A few years ago I read 59 Seconds: Change Your Life in Under a Minute by Richard Wiseman. A lofty title, for sure, but what a confident, sturdy surname that Wiseman has! The notion of the book is that there are little psychological quirks or activities we can exploit to improve our lives, and that these activities each take less than a minute. I enjoyed the book, but wouldn’t recommend it – so many of Wiseman’s arguments rely on what seemed to me problematic interpretations of psychological studies – but there were a few activities in the book that I’ve found to be effective, if not original in Wiseman’s telling. The most prominent of these is the happiness journal, more commonly known as a gratitude journal.
As I have sometimes practiced it (a slight variation from Wiseman’s), the journal goes like this: Once a day on a five-day rotation, you set aside a little time to answer the following prompts:
Day 1: List three things you generally have going for you that you noticed or remember drawing on in the last week. You can also state what happened that made you appreciate it. Sometimes this can be as simple and obvious as “taste buds, because dinner was awesome” or “all my limbs because I did all of those limb-related activities,” but there’s no harm in going big if something more extraordinary comes to mind.
Day 2: Write about a terrific memory. What happened? How did it feel? What made it so special?
Day 3: What are three things you’re looking forward to in the week ahead and why? They don’t need to be big. I have written more than once about cereal.
Day 4: Write a letter to someone special in your life telling them how much they mean to you. No need to send it, but I haven’t regretted the few times I did.
Day 5: Write about three things that happened in the last week that went your way. Again, these can be small, like finding a good parking space or leaving work after a heavy rain had stopped.
Some of the reasoning behind this list is that the intentional act of reflecting on what we’re grateful for can prime us to be more appreciative of other things, big and small, in our daily lives. Gratitude is a muscle that becomes increasingly receptive with repeated use. Wiseman also argues that writing these things down as opposed to just thinking them is an important exercise, as it helps cement the activity and makes us more present with the thoughts as we articulate them.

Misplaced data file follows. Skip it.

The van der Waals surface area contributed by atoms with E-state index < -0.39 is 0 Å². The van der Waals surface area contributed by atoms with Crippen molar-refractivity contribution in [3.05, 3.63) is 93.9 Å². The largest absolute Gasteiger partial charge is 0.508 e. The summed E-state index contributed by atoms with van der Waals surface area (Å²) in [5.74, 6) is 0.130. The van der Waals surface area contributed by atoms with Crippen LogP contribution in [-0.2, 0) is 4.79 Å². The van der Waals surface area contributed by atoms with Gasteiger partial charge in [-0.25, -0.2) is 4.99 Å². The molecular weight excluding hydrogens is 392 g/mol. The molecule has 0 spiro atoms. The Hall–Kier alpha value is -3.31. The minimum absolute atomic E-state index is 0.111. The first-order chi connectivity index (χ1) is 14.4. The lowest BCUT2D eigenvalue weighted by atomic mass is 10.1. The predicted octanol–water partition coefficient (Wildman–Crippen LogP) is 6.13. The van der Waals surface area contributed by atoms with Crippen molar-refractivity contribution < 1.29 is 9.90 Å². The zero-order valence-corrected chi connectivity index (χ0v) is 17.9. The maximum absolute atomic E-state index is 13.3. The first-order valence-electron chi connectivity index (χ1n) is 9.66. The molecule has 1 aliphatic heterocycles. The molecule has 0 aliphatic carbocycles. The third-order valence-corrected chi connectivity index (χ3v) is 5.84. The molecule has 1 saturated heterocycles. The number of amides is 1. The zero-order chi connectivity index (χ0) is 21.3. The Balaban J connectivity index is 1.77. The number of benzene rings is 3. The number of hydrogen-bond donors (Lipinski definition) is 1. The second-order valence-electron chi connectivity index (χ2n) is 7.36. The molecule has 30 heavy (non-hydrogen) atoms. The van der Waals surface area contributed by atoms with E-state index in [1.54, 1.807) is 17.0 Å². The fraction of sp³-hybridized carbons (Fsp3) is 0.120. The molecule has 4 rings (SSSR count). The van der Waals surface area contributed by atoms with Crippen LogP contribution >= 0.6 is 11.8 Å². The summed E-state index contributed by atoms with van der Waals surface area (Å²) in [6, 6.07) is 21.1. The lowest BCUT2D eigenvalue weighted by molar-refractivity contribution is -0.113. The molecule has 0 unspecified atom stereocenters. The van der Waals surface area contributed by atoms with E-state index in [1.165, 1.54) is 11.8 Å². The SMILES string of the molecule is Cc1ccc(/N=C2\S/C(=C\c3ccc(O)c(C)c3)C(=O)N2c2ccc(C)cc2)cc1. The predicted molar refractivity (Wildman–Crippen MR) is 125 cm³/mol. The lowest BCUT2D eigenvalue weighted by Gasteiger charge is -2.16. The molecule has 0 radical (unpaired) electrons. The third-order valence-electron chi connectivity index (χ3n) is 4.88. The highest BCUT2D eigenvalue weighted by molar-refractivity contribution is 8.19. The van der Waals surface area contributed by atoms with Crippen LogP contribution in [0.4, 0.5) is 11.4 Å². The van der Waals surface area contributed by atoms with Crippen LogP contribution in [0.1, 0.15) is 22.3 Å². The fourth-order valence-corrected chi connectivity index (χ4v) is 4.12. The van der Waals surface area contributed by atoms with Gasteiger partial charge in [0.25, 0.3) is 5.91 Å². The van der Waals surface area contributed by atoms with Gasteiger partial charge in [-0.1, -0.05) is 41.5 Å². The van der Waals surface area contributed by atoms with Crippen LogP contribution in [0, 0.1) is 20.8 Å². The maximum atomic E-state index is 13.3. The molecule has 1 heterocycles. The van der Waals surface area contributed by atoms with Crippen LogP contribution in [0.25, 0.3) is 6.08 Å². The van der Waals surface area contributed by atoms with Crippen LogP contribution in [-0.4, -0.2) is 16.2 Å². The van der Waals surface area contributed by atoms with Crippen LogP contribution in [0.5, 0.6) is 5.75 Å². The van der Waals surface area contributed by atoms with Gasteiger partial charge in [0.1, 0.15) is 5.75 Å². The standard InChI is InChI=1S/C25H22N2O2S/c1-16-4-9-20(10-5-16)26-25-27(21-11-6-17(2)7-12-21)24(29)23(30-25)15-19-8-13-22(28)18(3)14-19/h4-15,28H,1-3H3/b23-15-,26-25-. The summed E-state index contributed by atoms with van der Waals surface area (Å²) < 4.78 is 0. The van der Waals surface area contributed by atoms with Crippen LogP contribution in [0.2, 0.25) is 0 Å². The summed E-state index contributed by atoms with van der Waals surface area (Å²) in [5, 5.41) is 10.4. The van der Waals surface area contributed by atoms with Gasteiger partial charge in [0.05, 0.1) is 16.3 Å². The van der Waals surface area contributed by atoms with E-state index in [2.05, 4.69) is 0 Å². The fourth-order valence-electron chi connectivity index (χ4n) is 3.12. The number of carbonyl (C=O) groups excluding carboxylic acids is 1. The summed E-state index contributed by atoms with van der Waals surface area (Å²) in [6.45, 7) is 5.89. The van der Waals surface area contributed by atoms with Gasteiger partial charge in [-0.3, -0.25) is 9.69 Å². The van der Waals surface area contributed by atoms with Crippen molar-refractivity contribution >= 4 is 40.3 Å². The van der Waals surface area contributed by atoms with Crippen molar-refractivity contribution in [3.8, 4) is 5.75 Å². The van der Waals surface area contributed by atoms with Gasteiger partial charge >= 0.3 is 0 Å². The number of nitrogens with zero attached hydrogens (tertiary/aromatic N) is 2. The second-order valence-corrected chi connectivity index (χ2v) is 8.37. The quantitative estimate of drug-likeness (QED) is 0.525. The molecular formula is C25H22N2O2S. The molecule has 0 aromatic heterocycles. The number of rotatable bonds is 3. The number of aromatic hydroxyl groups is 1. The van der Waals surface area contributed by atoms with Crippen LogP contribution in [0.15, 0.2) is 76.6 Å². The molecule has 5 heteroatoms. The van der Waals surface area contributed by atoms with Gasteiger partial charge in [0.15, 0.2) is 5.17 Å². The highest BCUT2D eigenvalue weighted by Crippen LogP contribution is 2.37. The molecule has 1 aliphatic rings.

So, at the end of the year and after a 4 month hiatus from blogging, I’d like write about some of the things I’ve recently been grateful for.
My partner, Michael. Eleven months of seeing the world and he still decided I was worth coming home to. Michael is one of the few people I never get tired of being around. If I’m unhappy or grumpy or frustrated, he’ll support me through it or give me the space I need to recuperate on my own. He’s one of the first people I go to if I need to talk through something I’m struggling with. He makes me laugh, and his velociraptor impression is unparalleled. We moved in together this fall and he’s made our home a beautiful, warm place. (If it had been me, we would have had newsprint taped to the wall as “art” and Formica everything.) I have tremendous respect for Michael’s thoughtfulness, his strength, and energy. He never forgets to let me know how much he loves me through his words and his actions, and he makes me very happy.